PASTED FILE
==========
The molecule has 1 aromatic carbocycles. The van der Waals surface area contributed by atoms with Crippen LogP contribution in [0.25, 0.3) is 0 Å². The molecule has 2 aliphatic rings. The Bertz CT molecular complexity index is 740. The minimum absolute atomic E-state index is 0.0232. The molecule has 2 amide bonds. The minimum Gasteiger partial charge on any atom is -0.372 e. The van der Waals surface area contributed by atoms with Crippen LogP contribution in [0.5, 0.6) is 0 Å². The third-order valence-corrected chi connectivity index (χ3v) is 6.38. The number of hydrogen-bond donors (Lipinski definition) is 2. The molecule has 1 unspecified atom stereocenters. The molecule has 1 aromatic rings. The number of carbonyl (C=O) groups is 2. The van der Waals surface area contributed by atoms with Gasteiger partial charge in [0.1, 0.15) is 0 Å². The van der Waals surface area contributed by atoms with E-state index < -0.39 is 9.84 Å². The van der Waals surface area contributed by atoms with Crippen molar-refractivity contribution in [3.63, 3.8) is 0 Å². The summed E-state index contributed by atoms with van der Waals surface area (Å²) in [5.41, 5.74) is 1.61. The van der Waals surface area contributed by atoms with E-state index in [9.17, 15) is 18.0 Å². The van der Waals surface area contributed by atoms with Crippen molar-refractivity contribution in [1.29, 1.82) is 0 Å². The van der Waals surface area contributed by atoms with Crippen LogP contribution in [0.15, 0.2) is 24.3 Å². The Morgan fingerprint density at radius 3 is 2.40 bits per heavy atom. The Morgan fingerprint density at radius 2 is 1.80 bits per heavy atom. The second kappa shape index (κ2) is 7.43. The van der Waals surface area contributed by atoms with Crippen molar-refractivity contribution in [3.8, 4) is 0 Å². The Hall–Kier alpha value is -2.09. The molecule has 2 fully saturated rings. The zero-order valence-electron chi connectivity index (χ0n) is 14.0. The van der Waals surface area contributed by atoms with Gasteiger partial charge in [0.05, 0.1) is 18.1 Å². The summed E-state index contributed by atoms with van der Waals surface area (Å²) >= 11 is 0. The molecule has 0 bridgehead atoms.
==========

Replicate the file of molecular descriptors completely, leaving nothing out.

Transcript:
The molecule has 1 aromatic carbocycles. The van der Waals surface area contributed by atoms with Crippen LogP contribution in [0.25, 0.3) is 0 Å². The molecule has 2 aliphatic rings. The Bertz CT molecular complexity index is 740. The minimum absolute atomic E-state index is 0.0232. The molecule has 2 amide bonds. The minimum Gasteiger partial charge on any atom is -0.372 e. The van der Waals surface area contributed by atoms with Crippen LogP contribution in [0.5, 0.6) is 0 Å². The third-order valence-corrected chi connectivity index (χ3v) is 6.38. The number of hydrogen-bond donors (Lipinski definition) is 2. The molecule has 1 unspecified atom stereocenters. The molecule has 1 aromatic rings. The number of carbonyl (C=O) groups is 2. The van der Waals surface area contributed by atoms with Gasteiger partial charge in [0.1, 0.15) is 0 Å². The van der Waals surface area contributed by atoms with E-state index < -0.39 is 9.84 Å². The van der Waals surface area contributed by atoms with Crippen molar-refractivity contribution in [3.63, 3.8) is 0 Å². The summed E-state index contributed by atoms with van der Waals surface area (Å²) in [5.41, 5.74) is 1.61. The van der Waals surface area contributed by atoms with E-state index in [9.17, 15) is 18.0 Å². The van der Waals surface area contributed by atoms with Crippen molar-refractivity contribution in [1.29, 1.82) is 0 Å². The van der Waals surface area contributed by atoms with Crippen LogP contribution in [0.15, 0.2) is 24.3 Å². The Morgan fingerprint density at radius 3 is 2.40 bits per heavy atom. The Morgan fingerprint density at radius 2 is 1.80 bits per heavy atom. The second kappa shape index (κ2) is 7.43. The van der Waals surface area contributed by atoms with Crippen molar-refractivity contribution in [3.8, 4) is 0 Å². The Hall–Kier alpha value is -2.09. The molecule has 2 fully saturated rings. The zero-order valence-electron chi connectivity index (χ0n) is 14.0. The van der Waals surface area contributed by atoms with Gasteiger partial charge in [0.05, 0.1) is 18.1 Å². The summed E-state index contributed by atoms with van der Waals surface area (Å²) >= 11 is 0. The molecule has 0 bridgehead atoms.